Recently I joined the board of a community garden. We made plots, laid down paper, ripped up cotton T-shirts to kill the weeds, and loaded each flat with gardening soil. I dug. I planted. I watered. I waited.
I didn't have to wait long though- at least for some plants.
I planted one zucchini. One. The reason I only planted one is because my mother-in-law is an experienced gardener, and if I didn't want to be eating zucchini for the next century, I would only plant one at a time. I also planted three types of tomatoes, two types of cucumber (one type is called a 'pickle' plant!) some celery and romaine lettuce; both cut down with the roots buried in hopes they would regrow.
I had planted most of it within the same week. If this was a race, I think the zucchini would have not only blew the doors off the competition, it would have popped all the tires too. That sucker is huge.
In fact, it's even got tiny 'zukes' (like 'cukes' are short for cucumbers) on it already. The things are growing like weeds!
That got me to thinking (can you smell the smoke?)- what is the difference between weeds and garden plants anyway? Is it because the plants provide us with something?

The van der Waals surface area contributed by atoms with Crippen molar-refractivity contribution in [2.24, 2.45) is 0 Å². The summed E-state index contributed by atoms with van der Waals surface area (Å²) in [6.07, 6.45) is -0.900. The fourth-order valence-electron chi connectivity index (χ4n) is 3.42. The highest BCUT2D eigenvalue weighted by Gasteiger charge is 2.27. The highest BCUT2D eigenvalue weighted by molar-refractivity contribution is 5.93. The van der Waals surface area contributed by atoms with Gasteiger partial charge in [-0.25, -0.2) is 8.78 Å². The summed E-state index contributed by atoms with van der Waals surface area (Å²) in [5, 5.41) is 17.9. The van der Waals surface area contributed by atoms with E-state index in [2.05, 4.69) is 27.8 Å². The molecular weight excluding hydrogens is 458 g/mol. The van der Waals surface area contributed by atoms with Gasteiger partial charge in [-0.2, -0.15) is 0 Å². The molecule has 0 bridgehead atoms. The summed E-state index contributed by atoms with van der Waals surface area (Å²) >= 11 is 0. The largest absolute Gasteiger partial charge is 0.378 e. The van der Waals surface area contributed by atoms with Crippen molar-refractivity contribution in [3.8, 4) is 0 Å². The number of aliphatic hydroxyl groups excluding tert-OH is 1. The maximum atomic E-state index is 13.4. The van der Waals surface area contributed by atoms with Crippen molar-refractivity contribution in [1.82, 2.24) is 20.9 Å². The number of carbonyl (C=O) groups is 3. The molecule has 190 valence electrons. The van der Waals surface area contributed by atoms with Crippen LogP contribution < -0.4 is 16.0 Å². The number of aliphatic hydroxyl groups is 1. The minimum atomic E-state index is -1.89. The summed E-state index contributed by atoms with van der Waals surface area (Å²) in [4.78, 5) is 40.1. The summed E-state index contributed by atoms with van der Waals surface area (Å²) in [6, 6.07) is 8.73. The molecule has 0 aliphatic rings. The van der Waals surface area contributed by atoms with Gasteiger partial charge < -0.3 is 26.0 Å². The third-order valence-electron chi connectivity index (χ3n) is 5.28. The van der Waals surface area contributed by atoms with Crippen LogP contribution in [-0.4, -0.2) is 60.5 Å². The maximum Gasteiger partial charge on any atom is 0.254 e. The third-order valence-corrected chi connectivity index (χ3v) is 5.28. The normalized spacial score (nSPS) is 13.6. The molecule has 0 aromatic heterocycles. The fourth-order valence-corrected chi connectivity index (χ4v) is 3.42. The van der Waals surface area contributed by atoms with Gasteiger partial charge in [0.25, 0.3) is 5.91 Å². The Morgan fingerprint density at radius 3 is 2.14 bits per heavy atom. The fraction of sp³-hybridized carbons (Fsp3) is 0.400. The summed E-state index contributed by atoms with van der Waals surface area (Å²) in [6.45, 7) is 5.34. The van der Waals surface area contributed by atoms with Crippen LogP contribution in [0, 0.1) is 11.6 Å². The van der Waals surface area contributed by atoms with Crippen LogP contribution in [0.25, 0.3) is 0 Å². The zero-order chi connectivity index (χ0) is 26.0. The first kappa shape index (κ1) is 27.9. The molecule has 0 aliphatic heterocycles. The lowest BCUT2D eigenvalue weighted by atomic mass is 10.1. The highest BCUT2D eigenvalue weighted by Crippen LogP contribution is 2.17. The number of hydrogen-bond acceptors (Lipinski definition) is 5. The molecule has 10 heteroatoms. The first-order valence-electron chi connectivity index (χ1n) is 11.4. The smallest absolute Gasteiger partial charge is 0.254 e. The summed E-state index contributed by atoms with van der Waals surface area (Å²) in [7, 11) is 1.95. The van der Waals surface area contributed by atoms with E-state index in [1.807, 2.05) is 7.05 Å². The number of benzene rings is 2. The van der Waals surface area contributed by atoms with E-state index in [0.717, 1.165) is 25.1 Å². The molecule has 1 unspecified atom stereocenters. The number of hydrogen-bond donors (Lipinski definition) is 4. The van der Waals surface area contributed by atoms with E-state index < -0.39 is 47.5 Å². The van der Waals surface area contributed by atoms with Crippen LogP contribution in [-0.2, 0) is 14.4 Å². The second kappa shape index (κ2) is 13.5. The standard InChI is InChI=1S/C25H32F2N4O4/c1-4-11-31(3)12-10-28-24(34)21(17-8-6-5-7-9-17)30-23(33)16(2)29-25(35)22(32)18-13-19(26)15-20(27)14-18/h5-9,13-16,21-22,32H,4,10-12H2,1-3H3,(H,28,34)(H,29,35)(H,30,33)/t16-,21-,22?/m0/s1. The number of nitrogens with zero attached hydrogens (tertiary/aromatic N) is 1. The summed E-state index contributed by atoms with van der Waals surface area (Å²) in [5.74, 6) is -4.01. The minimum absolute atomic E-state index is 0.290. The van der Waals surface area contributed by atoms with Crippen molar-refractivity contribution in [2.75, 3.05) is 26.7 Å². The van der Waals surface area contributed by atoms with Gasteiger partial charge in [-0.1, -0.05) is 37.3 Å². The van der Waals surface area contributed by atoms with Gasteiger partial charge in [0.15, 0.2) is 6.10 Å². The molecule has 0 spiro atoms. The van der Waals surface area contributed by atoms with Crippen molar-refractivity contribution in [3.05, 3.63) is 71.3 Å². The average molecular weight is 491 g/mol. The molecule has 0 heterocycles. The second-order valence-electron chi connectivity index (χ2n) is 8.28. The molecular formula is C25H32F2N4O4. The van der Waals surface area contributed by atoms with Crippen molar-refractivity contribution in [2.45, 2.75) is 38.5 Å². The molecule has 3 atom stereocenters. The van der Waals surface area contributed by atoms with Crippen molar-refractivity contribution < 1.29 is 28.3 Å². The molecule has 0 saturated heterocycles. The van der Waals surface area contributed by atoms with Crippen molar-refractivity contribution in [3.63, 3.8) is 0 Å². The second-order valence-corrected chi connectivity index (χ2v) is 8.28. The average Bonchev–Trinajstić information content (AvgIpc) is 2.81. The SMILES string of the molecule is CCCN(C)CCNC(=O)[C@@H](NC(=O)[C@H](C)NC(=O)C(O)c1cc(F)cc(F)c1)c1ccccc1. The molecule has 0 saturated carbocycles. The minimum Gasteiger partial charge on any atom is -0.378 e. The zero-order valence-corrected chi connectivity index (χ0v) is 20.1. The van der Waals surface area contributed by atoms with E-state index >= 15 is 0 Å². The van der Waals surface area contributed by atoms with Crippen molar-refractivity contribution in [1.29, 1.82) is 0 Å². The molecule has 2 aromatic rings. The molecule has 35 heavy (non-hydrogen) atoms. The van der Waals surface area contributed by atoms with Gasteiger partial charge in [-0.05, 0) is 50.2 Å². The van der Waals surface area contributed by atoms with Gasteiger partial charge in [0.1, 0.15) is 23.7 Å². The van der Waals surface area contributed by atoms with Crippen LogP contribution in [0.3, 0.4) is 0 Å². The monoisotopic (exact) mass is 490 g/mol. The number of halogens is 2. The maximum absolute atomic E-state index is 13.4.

Some weeds are actually pretty- Star of David, crocuses, even dandelions are pretty and fun to play with when they poof out- but because they don't really do anything, they are called weeds and destroyed on sight. Or at least mowed down until they show up again the next day.
I wonder if that's really the only difference!
Was the zucchini a weed until someone realized they could make some awesome bread or ratatouille out of it? And who was the first guy to figure out that this stuff was edible? The same guy going around licking frogs to see which ones would make him high?
We might never know.
Perhaps a weed is a weed only because of the worth we put onto it. I would never have to mow again if I had my yard filled with Star of David and crocuses- and it would be a lot prettier in the spring too!
Maybe that zucchini would be still be a weed in the forest for the deer to eat had we not be so darn curious. Of course tomatoes were considered poisonous at one point in history, until someone put it in a salad. Now we have them in our gardens trying to keep them alive. I wonder what we'll be planting in our gardens fifty years from now?
And just how many of them would be the 'weeds' of today?
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